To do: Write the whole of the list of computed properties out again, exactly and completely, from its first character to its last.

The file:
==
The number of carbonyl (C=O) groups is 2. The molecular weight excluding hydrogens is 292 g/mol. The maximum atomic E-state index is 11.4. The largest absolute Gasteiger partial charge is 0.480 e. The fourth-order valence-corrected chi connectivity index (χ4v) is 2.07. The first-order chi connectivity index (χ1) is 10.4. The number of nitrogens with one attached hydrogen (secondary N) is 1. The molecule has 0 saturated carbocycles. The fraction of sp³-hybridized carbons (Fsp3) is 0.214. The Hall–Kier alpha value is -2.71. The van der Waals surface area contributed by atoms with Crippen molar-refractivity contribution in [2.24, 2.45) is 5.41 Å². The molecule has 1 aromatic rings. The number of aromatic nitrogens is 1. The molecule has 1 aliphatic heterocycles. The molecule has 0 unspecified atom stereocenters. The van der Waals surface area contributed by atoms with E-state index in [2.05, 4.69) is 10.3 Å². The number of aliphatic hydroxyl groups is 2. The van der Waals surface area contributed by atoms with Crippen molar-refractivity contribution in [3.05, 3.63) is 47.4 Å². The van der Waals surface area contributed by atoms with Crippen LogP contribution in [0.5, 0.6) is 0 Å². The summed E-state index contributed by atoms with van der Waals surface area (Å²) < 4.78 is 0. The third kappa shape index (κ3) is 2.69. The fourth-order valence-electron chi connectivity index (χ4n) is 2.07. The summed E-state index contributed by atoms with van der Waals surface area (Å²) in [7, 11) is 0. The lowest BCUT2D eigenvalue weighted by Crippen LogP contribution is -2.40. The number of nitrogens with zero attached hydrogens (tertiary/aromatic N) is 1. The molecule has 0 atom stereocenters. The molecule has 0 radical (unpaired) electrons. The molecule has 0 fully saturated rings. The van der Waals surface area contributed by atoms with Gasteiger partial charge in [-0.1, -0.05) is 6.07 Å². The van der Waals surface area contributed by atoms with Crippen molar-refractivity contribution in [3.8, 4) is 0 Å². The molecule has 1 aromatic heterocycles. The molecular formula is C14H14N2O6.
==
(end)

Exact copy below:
The number of carbonyl (C=O) groups is 2. The molecular weight excluding hydrogens is 292 g/mol. The maximum atomic E-state index is 11.4. The largest absolute Gasteiger partial charge is 0.480 e. The fourth-order valence-corrected chi connectivity index (χ4v) is 2.07. The first-order chi connectivity index (χ1) is 10.4. The number of nitrogens with one attached hydrogen (secondary N) is 1. The molecule has 0 saturated carbocycles. The fraction of sp³-hybridized carbons (Fsp3) is 0.214. The Hall–Kier alpha value is -2.71. The van der Waals surface area contributed by atoms with Crippen molar-refractivity contribution in [2.24, 2.45) is 5.41 Å². The molecule has 1 aromatic rings. The number of aromatic nitrogens is 1. The molecule has 1 aliphatic heterocycles. The molecule has 0 unspecified atom stereocenters. The van der Waals surface area contributed by atoms with E-state index in [2.05, 4.69) is 10.3 Å². The number of aliphatic hydroxyl groups is 2. The van der Waals surface area contributed by atoms with Crippen molar-refractivity contribution in [3.05, 3.63) is 47.4 Å². The van der Waals surface area contributed by atoms with Crippen LogP contribution in [0.5, 0.6) is 0 Å². The summed E-state index contributed by atoms with van der Waals surface area (Å²) < 4.78 is 0. The third kappa shape index (κ3) is 2.69. The fourth-order valence-electron chi connectivity index (χ4n) is 2.07. The summed E-state index contributed by atoms with van der Waals surface area (Å²) in [7, 11) is 0. The lowest BCUT2D eigenvalue weighted by Crippen LogP contribution is -2.40. The number of nitrogens with zero attached hydrogens (tertiary/aromatic N) is 1. The molecule has 0 atom stereocenters. The molecule has 0 radical (unpaired) electrons. The molecule has 0 fully saturated rings. The van der Waals surface area contributed by atoms with Gasteiger partial charge in [-0.1, -0.05) is 6.07 Å². The van der Waals surface area contributed by atoms with Crippen molar-refractivity contribution in [3.8, 4) is 0 Å². The molecule has 1 aromatic heterocycles. The molecular formula is C14H14N2O6.